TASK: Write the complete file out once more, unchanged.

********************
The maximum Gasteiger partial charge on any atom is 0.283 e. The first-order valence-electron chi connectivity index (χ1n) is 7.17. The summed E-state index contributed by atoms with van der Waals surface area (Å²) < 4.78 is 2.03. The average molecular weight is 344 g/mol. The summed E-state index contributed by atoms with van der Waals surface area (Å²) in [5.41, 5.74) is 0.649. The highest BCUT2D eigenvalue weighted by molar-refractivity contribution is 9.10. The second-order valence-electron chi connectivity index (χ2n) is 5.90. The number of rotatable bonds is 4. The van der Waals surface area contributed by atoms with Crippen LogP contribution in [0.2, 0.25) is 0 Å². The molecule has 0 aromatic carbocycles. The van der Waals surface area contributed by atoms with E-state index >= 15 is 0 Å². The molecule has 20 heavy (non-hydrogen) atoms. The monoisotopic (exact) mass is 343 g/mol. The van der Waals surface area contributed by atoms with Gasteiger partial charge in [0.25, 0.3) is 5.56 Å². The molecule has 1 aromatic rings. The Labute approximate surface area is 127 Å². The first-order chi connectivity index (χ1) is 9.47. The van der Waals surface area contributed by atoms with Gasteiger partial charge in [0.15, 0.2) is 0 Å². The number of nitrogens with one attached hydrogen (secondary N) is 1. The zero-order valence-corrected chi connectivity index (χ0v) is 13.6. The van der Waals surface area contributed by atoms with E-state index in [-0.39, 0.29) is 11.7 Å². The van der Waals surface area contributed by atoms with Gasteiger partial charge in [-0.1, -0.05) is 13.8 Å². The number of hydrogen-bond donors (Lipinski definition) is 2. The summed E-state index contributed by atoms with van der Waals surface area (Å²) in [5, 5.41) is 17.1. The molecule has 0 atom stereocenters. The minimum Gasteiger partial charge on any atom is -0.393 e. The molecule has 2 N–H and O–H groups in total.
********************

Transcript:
The maximum Gasteiger partial charge on any atom is 0.283 e. The first-order valence-electron chi connectivity index (χ1n) is 7.17. The summed E-state index contributed by atoms with van der Waals surface area (Å²) < 4.78 is 2.03. The average molecular weight is 344 g/mol. The summed E-state index contributed by atoms with van der Waals surface area (Å²) in [5.41, 5.74) is 0.649. The highest BCUT2D eigenvalue weighted by molar-refractivity contribution is 9.10. The second-order valence-electron chi connectivity index (χ2n) is 5.90. The number of rotatable bonds is 4. The van der Waals surface area contributed by atoms with Crippen LogP contribution in [0.2, 0.25) is 0 Å². The molecule has 0 aromatic carbocycles. The van der Waals surface area contributed by atoms with E-state index >= 15 is 0 Å². The molecule has 20 heavy (non-hydrogen) atoms. The monoisotopic (exact) mass is 343 g/mol. The van der Waals surface area contributed by atoms with Gasteiger partial charge in [0.25, 0.3) is 5.56 Å². The molecule has 1 aromatic rings. The Labute approximate surface area is 127 Å². The first-order chi connectivity index (χ1) is 9.47. The van der Waals surface area contributed by atoms with Gasteiger partial charge in [0.15, 0.2) is 0 Å². The number of nitrogens with one attached hydrogen (secondary N) is 1. The zero-order valence-corrected chi connectivity index (χ0v) is 13.6. The van der Waals surface area contributed by atoms with E-state index in [-0.39, 0.29) is 11.7 Å². The van der Waals surface area contributed by atoms with Gasteiger partial charge in [-0.1, -0.05) is 13.8 Å². The number of hydrogen-bond donors (Lipinski definition) is 2. The summed E-state index contributed by atoms with van der Waals surface area (Å²) in [5, 5.41) is 17.1. The molecule has 0 atom stereocenters. The minimum Gasteiger partial charge on any atom is -0.393 e. The molecule has 2 N–H and O–H groups in total.